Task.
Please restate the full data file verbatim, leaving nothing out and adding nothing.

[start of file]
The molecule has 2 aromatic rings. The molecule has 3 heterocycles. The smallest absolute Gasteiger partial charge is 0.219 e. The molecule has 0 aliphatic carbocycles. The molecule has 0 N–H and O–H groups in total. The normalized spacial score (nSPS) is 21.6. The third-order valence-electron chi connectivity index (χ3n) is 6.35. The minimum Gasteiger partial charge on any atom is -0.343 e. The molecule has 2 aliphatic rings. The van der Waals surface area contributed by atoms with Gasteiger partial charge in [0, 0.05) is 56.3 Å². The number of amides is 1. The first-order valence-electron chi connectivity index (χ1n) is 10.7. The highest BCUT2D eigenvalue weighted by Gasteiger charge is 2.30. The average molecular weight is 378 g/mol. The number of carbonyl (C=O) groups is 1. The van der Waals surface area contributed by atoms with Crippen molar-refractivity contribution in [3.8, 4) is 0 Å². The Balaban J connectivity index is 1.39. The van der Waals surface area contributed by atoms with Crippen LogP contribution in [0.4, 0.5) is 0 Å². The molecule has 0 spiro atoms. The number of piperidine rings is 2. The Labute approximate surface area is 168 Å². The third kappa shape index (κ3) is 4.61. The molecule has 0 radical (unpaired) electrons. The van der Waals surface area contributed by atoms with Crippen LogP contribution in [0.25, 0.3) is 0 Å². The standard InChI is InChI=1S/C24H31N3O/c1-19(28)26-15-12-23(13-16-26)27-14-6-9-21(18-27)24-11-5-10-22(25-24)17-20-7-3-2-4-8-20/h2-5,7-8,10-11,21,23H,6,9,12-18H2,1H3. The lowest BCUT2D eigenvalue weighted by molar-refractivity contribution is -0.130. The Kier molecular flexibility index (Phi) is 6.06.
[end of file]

The molecule has 2 aromatic rings. The molecule has 3 heterocycles. The smallest absolute Gasteiger partial charge is 0.219 e. The molecule has 0 aliphatic carbocycles. The molecule has 0 N–H and O–H groups in total. The normalized spacial score (nSPS) is 21.6. The third-order valence-electron chi connectivity index (χ3n) is 6.35. The minimum Gasteiger partial charge on any atom is -0.343 e. The molecule has 2 aliphatic rings. The van der Waals surface area contributed by atoms with Gasteiger partial charge in [0, 0.05) is 56.3 Å². The number of amides is 1. The first-order valence-electron chi connectivity index (χ1n) is 10.7. The highest BCUT2D eigenvalue weighted by Gasteiger charge is 2.30. The average molecular weight is 378 g/mol. The number of carbonyl (C=O) groups is 1. The van der Waals surface area contributed by atoms with Crippen molar-refractivity contribution in [3.8, 4) is 0 Å². The Balaban J connectivity index is 1.39. The van der Waals surface area contributed by atoms with Crippen LogP contribution in [0.4, 0.5) is 0 Å². The molecule has 0 spiro atoms. The number of piperidine rings is 2. The Labute approximate surface area is 168 Å². The third kappa shape index (κ3) is 4.61. The molecule has 0 radical (unpaired) electrons. The van der Waals surface area contributed by atoms with Crippen LogP contribution in [0.25, 0.3) is 0 Å². The standard InChI is InChI=1S/C24H31N3O/c1-19(28)26-15-12-23(13-16-26)27-14-6-9-21(18-27)24-11-5-10-22(25-24)17-20-7-3-2-4-8-20/h2-5,7-8,10-11,21,23H,6,9,12-18H2,1H3. The lowest BCUT2D eigenvalue weighted by molar-refractivity contribution is -0.130. The Kier molecular flexibility index (Phi) is 6.06.